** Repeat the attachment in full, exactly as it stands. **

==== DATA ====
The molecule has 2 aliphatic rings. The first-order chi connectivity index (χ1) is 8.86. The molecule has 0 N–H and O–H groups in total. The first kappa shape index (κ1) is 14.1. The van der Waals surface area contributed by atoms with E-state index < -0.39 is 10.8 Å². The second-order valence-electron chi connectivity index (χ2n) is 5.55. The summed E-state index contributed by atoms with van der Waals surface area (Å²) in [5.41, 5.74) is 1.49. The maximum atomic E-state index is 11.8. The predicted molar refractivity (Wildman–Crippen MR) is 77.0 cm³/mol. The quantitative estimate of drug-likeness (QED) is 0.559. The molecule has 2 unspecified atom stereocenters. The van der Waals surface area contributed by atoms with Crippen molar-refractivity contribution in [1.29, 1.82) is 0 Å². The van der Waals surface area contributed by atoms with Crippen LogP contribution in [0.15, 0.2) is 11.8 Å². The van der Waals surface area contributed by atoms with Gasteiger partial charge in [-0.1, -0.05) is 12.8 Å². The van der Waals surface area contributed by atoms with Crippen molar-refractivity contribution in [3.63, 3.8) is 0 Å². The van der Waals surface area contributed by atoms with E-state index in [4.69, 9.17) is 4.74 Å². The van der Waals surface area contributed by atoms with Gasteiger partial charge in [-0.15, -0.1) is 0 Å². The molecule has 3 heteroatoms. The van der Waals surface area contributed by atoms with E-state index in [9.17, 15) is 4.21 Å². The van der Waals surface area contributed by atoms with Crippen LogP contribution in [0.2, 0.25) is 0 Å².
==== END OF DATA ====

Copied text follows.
The molecule has 2 aliphatic rings. The first-order chi connectivity index (χ1) is 8.86. The molecule has 0 N–H and O–H groups in total. The first kappa shape index (κ1) is 14.1. The van der Waals surface area contributed by atoms with E-state index < -0.39 is 10.8 Å². The second-order valence-electron chi connectivity index (χ2n) is 5.55. The summed E-state index contributed by atoms with van der Waals surface area (Å²) in [5.41, 5.74) is 1.49. The maximum atomic E-state index is 11.8. The predicted molar refractivity (Wildman–Crippen MR) is 77.0 cm³/mol. The quantitative estimate of drug-likeness (QED) is 0.559. The molecule has 2 unspecified atom stereocenters. The van der Waals surface area contributed by atoms with Crippen molar-refractivity contribution in [1.29, 1.82) is 0 Å². The van der Waals surface area contributed by atoms with Crippen LogP contribution in [0.15, 0.2) is 11.8 Å². The van der Waals surface area contributed by atoms with Gasteiger partial charge in [-0.1, -0.05) is 12.8 Å². The van der Waals surface area contributed by atoms with Crippen molar-refractivity contribution in [3.63, 3.8) is 0 Å². The van der Waals surface area contributed by atoms with E-state index in [4.69, 9.17) is 4.74 Å². The van der Waals surface area contributed by atoms with Gasteiger partial charge in [-0.15, -0.1) is 0 Å². The molecule has 3 heteroatoms. The van der Waals surface area contributed by atoms with E-state index in [9.17, 15) is 4.21 Å². The van der Waals surface area contributed by atoms with Crippen LogP contribution in [0.2, 0.25) is 0 Å².